Every week, wheels.ca selects a new vehicle and takes a good look at its entry-level trim. If we find it worthy of your consideration, we’ll let you know. If not, we’ll recommend one – or the required options – that earns a passing grade.
Billed as a five-seat performance SUV, the F-Pace nameplate has been around for a few years and seeks to infuse its all-wheel drive segment with a dose of Jag style. Designed by Ian Callum and built in the UK, there’s reason to expect your neighbours will think you’ve taken work as a Bond villain when parking something like this in your driveway – especially if this Jag is painted inky black.
F-Pace pricing starts at $61,600 for the entry-level model and rockets to six figures for the sultry SVR trim. Under the hood is a 2.0-litre four-cylinder turbocharged engine making 250 horsepower and 268 lb-ft of torque. All-wheel drive is included as part of the deal. Stepping up to the turbo V6 is a $7,200 proposition which brings 335 horses and 354 lb-ft of twist. It, too, is all-wheel drive. Various and sundry driving aids include parking beepers, lane keep assist and emergency braking.
New LED mascara lines the headlights and is shared with more expensive trims, as are the LED tail lamps and snazzy Jaguar badging. Those side mirrors are heated and a sliding panoramic moonroof opens up to let in views of the night sky (or air out the interior after soccer practice – your call). Keyless entry/go, a powered tailgate, and rain-sensing wipers are expected and included at this price. Fuji White, shown here, is the only zero dollar paint option; if you want the Bond vibe mentioned earlier, be prepared to shell out $850 for Santorini Black.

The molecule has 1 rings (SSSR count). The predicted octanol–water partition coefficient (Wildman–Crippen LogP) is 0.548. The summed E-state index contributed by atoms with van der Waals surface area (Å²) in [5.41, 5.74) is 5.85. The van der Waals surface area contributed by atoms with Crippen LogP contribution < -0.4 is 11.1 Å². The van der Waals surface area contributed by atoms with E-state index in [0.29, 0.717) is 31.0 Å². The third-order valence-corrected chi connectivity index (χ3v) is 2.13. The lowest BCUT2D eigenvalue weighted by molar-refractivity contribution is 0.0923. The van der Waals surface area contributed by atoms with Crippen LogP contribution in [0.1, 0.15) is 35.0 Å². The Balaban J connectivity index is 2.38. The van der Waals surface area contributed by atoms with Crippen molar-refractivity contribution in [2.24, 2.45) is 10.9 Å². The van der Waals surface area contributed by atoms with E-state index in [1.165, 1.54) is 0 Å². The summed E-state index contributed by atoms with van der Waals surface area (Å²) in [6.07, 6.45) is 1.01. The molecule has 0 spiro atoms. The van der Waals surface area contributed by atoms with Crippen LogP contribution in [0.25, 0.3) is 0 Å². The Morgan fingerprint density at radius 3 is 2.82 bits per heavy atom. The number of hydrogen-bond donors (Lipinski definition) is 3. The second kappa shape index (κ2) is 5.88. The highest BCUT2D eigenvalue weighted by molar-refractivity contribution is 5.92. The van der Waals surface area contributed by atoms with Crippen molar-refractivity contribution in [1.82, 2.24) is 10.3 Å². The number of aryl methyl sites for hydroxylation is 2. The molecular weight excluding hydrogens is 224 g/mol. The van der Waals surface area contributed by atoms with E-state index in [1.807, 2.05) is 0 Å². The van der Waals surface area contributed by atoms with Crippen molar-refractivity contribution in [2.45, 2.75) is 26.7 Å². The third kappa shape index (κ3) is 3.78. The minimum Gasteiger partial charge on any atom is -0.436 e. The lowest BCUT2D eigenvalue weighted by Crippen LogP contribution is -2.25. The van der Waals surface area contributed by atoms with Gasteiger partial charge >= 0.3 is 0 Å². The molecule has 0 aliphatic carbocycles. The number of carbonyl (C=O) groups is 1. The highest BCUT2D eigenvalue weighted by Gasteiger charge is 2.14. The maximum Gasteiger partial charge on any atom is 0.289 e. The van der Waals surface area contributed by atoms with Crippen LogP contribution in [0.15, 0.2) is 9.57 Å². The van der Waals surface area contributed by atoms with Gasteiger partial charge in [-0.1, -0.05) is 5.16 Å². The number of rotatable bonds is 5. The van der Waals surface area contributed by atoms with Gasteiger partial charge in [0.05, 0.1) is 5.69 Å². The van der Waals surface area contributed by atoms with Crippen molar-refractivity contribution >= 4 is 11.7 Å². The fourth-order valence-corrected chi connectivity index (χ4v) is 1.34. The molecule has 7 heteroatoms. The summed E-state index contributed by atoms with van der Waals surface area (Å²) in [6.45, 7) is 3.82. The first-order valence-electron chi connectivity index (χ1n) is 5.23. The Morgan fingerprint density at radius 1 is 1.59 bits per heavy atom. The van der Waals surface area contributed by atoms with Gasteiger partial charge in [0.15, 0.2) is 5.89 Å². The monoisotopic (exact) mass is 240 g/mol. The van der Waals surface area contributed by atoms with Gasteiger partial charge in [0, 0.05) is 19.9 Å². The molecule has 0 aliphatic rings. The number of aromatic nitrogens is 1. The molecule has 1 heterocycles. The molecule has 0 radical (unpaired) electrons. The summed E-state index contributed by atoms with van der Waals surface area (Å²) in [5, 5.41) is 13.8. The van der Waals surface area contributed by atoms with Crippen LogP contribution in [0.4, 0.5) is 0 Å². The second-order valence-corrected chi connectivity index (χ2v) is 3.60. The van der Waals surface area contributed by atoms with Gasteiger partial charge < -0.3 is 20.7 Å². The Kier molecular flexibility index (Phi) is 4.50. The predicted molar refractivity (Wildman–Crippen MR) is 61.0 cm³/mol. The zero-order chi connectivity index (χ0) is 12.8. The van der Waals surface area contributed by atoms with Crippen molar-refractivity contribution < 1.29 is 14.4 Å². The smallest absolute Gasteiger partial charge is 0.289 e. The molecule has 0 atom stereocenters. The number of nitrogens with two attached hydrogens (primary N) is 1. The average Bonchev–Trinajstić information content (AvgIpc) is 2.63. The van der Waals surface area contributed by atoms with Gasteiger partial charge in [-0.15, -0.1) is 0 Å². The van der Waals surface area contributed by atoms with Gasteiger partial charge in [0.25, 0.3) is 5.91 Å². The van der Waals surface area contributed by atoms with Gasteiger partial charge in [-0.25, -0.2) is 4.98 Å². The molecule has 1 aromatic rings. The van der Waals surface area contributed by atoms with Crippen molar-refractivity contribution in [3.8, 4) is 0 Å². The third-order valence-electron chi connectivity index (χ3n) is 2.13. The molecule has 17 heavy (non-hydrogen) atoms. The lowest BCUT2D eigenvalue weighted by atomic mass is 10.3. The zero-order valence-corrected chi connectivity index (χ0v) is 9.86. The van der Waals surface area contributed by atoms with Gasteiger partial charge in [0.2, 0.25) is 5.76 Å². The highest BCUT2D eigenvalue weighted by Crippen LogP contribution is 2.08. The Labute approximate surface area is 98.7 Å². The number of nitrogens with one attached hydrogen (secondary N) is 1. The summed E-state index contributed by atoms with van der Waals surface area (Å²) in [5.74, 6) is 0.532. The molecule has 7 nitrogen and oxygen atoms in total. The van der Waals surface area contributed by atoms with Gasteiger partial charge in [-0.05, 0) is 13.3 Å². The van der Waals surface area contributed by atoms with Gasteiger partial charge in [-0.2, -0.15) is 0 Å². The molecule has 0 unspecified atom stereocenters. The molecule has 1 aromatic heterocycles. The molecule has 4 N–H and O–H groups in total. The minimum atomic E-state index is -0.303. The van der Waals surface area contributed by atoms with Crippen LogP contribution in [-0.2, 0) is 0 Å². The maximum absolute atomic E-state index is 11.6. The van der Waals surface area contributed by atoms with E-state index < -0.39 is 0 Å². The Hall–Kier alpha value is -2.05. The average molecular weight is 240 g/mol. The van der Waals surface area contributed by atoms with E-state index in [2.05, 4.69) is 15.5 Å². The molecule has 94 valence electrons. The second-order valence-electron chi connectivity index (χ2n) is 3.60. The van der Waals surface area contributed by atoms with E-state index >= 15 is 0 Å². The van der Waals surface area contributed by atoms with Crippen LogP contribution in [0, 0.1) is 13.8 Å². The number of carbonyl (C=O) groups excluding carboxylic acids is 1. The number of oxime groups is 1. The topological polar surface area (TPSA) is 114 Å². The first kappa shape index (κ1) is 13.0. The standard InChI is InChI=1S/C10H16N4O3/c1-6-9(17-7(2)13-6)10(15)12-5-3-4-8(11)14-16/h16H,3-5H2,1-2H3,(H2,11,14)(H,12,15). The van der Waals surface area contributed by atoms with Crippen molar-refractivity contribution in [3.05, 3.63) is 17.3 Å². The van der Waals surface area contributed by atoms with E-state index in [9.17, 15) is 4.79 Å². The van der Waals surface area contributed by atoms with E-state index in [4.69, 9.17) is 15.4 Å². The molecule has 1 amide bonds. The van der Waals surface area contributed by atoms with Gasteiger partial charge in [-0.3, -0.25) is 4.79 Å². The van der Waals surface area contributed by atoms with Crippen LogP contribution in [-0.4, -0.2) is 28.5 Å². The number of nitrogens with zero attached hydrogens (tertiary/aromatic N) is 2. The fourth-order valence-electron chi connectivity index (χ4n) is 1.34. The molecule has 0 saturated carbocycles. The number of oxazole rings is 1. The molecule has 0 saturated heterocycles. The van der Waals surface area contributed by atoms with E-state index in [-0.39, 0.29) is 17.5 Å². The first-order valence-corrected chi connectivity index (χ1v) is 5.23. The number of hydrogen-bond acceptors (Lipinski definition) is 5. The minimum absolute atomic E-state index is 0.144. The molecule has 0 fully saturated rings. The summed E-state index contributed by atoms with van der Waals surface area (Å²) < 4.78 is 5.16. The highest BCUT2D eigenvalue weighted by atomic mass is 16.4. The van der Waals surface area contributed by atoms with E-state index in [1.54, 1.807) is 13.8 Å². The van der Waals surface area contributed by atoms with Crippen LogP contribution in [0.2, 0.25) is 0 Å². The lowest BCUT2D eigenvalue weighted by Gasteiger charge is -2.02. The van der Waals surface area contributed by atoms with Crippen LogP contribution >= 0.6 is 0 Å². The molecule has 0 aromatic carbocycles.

Dual-zone climate control keeps those up front happy, but rear seat urchins will have to make do with whatever settings their Parental Units deploy. Infotainment is handled by a Meridian-branded sound system with an 11.4-inch screen which features wireless smartphone integration and satellite radio capability. The steering wheel and front seats are heated, the latter of which is covered with what Jag calls ‘DuoLeather’ which is a type of upholstery that will wear well but not necessarily carry the supple properties of buttery Windsor leather which is a $1,750 upgrade.
What We’d Choose
A $600 black exterior package is available on the base model, replacing the exterior brightwork and giving this Jag more road presence. Headlight washers are eminently practical and are a $200 stand-alone option. This is also one of the few brands at this price point which permits wanton selection of interior colours – both of the seats and dashboard finishes – for a mere pittance. The black headliner, black seats, and natural ash veneers shown here cost but $400.
If the peanut gallery is giving you grief, know that heated rear seats with power recline can be had for $700 and quad-zone climate controls for a further $1,400. The latter also includes a cooled glovebox which is the type of feature no one knows they want until they have it. Most brands hide these types of features in expensive packages, not stand-alone items. The gearhead in us also wishes to mention the R Dynamic trim is just a $2,100 walk from the base car, bringing styling cues from its sporty brothers plus Jag’s adaptive dynamic suspension dampers for sharper handling.